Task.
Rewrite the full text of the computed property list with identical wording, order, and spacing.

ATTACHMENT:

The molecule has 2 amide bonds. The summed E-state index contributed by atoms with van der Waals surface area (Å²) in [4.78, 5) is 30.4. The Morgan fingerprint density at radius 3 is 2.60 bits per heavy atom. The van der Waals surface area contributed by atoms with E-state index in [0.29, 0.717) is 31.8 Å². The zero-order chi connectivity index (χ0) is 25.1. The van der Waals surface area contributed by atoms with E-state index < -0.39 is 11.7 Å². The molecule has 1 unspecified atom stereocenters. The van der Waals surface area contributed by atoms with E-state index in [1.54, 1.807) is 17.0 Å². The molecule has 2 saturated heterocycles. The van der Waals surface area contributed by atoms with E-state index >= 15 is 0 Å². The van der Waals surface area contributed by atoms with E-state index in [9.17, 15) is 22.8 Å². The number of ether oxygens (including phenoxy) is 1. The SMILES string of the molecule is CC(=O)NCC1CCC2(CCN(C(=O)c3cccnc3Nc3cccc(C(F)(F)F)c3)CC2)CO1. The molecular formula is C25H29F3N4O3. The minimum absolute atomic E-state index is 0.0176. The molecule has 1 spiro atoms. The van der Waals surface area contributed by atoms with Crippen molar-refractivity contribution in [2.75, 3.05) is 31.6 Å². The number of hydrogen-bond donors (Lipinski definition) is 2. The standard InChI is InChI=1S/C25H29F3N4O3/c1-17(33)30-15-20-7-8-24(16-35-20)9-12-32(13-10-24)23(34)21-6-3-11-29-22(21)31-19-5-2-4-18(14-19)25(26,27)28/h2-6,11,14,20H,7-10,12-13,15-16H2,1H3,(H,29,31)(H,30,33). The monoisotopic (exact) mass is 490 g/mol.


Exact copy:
The molecule has 2 amide bonds. The summed E-state index contributed by atoms with van der Waals surface area (Å²) in [4.78, 5) is 30.4. The Morgan fingerprint density at radius 3 is 2.60 bits per heavy atom. The van der Waals surface area contributed by atoms with E-state index in [0.29, 0.717) is 31.8 Å². The zero-order chi connectivity index (χ0) is 25.1. The van der Waals surface area contributed by atoms with E-state index < -0.39 is 11.7 Å². The molecule has 1 unspecified atom stereocenters. The van der Waals surface area contributed by atoms with E-state index in [1.54, 1.807) is 17.0 Å². The molecule has 2 saturated heterocycles. The van der Waals surface area contributed by atoms with E-state index >= 15 is 0 Å². The van der Waals surface area contributed by atoms with E-state index in [9.17, 15) is 22.8 Å². The number of ether oxygens (including phenoxy) is 1. The SMILES string of the molecule is CC(=O)NCC1CCC2(CCN(C(=O)c3cccnc3Nc3cccc(C(F)(F)F)c3)CC2)CO1. The molecular formula is C25H29F3N4O3. The minimum absolute atomic E-state index is 0.0176. The molecule has 1 spiro atoms. The van der Waals surface area contributed by atoms with Crippen molar-refractivity contribution in [2.75, 3.05) is 31.6 Å². The number of hydrogen-bond donors (Lipinski definition) is 2. The standard InChI is InChI=1S/C25H29F3N4O3/c1-17(33)30-15-20-7-8-24(16-35-20)9-12-32(13-10-24)23(34)21-6-3-11-29-22(21)31-19-5-2-4-18(14-19)25(26,27)28/h2-6,11,14,20H,7-10,12-13,15-16H2,1H3,(H,29,31)(H,30,33). The monoisotopic (exact) mass is 490 g/mol.